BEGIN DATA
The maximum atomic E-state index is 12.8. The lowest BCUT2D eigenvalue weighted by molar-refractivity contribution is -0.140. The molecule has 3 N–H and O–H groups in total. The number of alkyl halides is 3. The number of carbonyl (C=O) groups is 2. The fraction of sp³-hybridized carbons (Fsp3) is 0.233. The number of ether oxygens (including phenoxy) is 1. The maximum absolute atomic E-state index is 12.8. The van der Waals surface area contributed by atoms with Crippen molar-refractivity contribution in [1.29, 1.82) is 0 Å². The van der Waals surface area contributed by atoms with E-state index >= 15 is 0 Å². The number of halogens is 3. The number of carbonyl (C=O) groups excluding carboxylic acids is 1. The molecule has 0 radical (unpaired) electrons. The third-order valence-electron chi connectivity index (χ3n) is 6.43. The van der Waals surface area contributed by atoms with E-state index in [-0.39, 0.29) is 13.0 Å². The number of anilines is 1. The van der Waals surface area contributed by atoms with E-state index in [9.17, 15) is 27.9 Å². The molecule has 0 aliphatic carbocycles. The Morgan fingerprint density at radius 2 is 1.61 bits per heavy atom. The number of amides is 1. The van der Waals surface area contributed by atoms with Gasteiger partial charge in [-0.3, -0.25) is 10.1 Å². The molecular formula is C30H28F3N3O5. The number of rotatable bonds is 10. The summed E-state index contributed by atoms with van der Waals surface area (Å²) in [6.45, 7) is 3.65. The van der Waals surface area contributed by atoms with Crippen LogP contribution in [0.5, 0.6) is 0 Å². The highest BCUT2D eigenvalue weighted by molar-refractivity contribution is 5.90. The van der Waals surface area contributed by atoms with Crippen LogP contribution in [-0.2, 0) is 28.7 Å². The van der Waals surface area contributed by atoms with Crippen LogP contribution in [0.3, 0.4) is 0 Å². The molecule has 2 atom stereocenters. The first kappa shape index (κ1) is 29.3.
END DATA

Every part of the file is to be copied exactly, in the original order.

The maximum atomic E-state index is 12.8. The lowest BCUT2D eigenvalue weighted by molar-refractivity contribution is -0.140. The molecule has 3 N–H and O–H groups in total. The number of alkyl halides is 3. The number of carbonyl (C=O) groups is 2. The fraction of sp³-hybridized carbons (Fsp3) is 0.233. The number of ether oxygens (including phenoxy) is 1. The maximum absolute atomic E-state index is 12.8. The van der Waals surface area contributed by atoms with Crippen molar-refractivity contribution in [1.29, 1.82) is 0 Å². The van der Waals surface area contributed by atoms with E-state index >= 15 is 0 Å². The number of halogens is 3. The number of carbonyl (C=O) groups excluding carboxylic acids is 1. The molecule has 0 radical (unpaired) electrons. The third-order valence-electron chi connectivity index (χ3n) is 6.43. The van der Waals surface area contributed by atoms with E-state index in [-0.39, 0.29) is 13.0 Å². The number of anilines is 1. The van der Waals surface area contributed by atoms with E-state index in [9.17, 15) is 27.9 Å². The molecule has 0 aliphatic carbocycles. The Morgan fingerprint density at radius 2 is 1.61 bits per heavy atom. The number of amides is 1. The van der Waals surface area contributed by atoms with Gasteiger partial charge in [-0.3, -0.25) is 10.1 Å². The molecular formula is C30H28F3N3O5. The number of rotatable bonds is 10. The summed E-state index contributed by atoms with van der Waals surface area (Å²) in [6.45, 7) is 3.65. The van der Waals surface area contributed by atoms with Crippen LogP contribution in [0.5, 0.6) is 0 Å². The highest BCUT2D eigenvalue weighted by molar-refractivity contribution is 5.90. The van der Waals surface area contributed by atoms with Crippen LogP contribution in [-0.2, 0) is 28.7 Å². The van der Waals surface area contributed by atoms with Crippen LogP contribution in [0.3, 0.4) is 0 Å². The molecule has 2 atom stereocenters. The first kappa shape index (κ1) is 29.3.